How to Manage to Breastfeed a Toddler and a Newborn Baby

I never intended to breastfeed two babies simultaneously, but learning how to manage to breastfeed a toddler and a newborn baby became one of the most fulfilling experiences of my life. Embracing this unexpected challenge brought surprising rewards and personal growth.

I never intended to engage in tandem breastfeeding, but I became pregnant with my third child shortly after my second. Like many lactating parents, I found it difficult to decide whether to continue breastfeeding my older kid or wean before the birth of my second child.

I wavered, but my pregnancy passed quickly. I continued to breastfeed my child, who showed no desire to wean, despite the change in taste, reduction in supply, and expanding stomach.

Before I knew it, my infant was nursing from one breast, my toddler was nursing from the other, and I was breastfeeding. Since then, I have tandem-nursed my third and fourth children and realized that the experience could be quite good and fulfilling for both me and my children.

If you have children of similar ages or are pregnant and not ready to wean your nursing child, you may wish to explore tandem nursing. Here is everything I’ve learned about simultaneously breastfeeding siblings.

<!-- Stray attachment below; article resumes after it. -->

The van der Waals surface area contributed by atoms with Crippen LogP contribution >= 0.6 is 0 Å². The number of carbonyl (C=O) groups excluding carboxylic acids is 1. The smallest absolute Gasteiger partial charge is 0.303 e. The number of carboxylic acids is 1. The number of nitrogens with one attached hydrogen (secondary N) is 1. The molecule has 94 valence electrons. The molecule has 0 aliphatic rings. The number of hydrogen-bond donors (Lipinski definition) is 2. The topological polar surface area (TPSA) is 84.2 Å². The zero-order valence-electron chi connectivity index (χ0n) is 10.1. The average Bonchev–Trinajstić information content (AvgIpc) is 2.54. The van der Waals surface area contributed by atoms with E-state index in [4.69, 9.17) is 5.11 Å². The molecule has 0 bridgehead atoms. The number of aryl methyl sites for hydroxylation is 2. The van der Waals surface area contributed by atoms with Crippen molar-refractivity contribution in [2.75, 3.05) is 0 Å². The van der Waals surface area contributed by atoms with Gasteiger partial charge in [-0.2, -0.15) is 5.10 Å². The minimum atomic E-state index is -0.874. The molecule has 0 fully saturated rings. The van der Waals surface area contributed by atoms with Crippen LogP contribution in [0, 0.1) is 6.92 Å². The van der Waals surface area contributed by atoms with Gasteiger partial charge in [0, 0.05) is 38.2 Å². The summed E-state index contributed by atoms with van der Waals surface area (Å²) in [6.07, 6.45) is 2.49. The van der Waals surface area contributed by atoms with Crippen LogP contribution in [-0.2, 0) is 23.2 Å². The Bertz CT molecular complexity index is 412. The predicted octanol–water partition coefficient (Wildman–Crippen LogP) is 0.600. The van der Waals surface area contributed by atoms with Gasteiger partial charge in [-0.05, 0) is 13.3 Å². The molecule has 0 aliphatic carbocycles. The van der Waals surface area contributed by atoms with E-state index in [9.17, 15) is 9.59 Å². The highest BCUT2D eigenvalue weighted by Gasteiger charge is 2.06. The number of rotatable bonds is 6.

What Is Tandem Nursing?

Tandem nursing involves breastfeeding or chestfeeding multiple children at the same time; in my instance, I breastfed a toddler and a newborn. This can be done simultaneously or sequentially. Select what serves you best!

There is a common fallacy that, once pregnant, you must cease breastfeeding/chestfeeding for your own health and/or the wellbeing of your unborn child. However, the American Academy of Family Physicians (AAFP) states, “If the pregnancy is normal and the patient is healthy, breastfeeding during pregnancy is the patient’s choice.” See your physician and proceed from there.

The Advantages of Tandem Nursing